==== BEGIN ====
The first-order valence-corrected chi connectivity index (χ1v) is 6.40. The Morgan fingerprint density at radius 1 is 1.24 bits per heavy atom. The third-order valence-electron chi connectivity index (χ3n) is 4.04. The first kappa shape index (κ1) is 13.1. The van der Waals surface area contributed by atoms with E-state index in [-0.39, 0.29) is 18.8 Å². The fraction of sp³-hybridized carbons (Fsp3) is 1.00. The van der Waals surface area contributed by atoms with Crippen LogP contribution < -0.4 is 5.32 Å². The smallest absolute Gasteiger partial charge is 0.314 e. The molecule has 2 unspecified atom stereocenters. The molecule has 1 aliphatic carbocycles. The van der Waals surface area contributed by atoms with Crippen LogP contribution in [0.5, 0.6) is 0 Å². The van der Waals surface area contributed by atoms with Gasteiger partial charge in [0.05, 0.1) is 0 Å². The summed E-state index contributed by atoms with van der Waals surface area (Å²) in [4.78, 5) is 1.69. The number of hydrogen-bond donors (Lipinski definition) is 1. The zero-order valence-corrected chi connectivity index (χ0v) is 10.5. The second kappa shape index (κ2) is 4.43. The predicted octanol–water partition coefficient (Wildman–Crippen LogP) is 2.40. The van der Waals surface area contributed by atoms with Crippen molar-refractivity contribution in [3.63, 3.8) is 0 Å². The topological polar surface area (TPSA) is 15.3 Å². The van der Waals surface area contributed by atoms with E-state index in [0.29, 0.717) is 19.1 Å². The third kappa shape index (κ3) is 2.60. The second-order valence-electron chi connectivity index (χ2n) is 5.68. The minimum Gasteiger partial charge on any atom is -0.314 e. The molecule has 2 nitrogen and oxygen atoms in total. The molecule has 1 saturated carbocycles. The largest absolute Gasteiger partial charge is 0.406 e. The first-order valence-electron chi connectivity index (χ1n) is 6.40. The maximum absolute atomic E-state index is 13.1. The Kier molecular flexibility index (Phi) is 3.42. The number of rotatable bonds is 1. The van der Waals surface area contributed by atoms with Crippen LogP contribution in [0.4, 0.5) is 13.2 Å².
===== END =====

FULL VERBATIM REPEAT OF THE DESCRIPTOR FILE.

The first-order valence-corrected chi connectivity index (χ1v) is 6.40. The Morgan fingerprint density at radius 1 is 1.24 bits per heavy atom. The third-order valence-electron chi connectivity index (χ3n) is 4.04. The first kappa shape index (κ1) is 13.1. The van der Waals surface area contributed by atoms with E-state index in [-0.39, 0.29) is 18.8 Å². The fraction of sp³-hybridized carbons (Fsp3) is 1.00. The van der Waals surface area contributed by atoms with Crippen LogP contribution < -0.4 is 5.32 Å². The smallest absolute Gasteiger partial charge is 0.314 e. The molecule has 2 unspecified atom stereocenters. The molecule has 1 aliphatic carbocycles. The van der Waals surface area contributed by atoms with Crippen LogP contribution in [0.5, 0.6) is 0 Å². The van der Waals surface area contributed by atoms with Gasteiger partial charge in [0.05, 0.1) is 0 Å². The summed E-state index contributed by atoms with van der Waals surface area (Å²) in [4.78, 5) is 1.69. The number of hydrogen-bond donors (Lipinski definition) is 1. The zero-order valence-corrected chi connectivity index (χ0v) is 10.5. The second kappa shape index (κ2) is 4.43. The predicted octanol–water partition coefficient (Wildman–Crippen LogP) is 2.40. The van der Waals surface area contributed by atoms with Crippen molar-refractivity contribution in [3.63, 3.8) is 0 Å². The topological polar surface area (TPSA) is 15.3 Å². The van der Waals surface area contributed by atoms with E-state index in [0.29, 0.717) is 19.1 Å². The third kappa shape index (κ3) is 2.60. The second-order valence-electron chi connectivity index (χ2n) is 5.68. The minimum Gasteiger partial charge on any atom is -0.314 e. The molecule has 2 nitrogen and oxygen atoms in total. The molecule has 1 saturated carbocycles. The largest absolute Gasteiger partial charge is 0.406 e. The first-order valence-electron chi connectivity index (χ1n) is 6.40. The maximum absolute atomic E-state index is 13.1. The Kier molecular flexibility index (Phi) is 3.42. The number of rotatable bonds is 1. The van der Waals surface area contributed by atoms with Crippen LogP contribution in [0.4, 0.5) is 13.2 Å².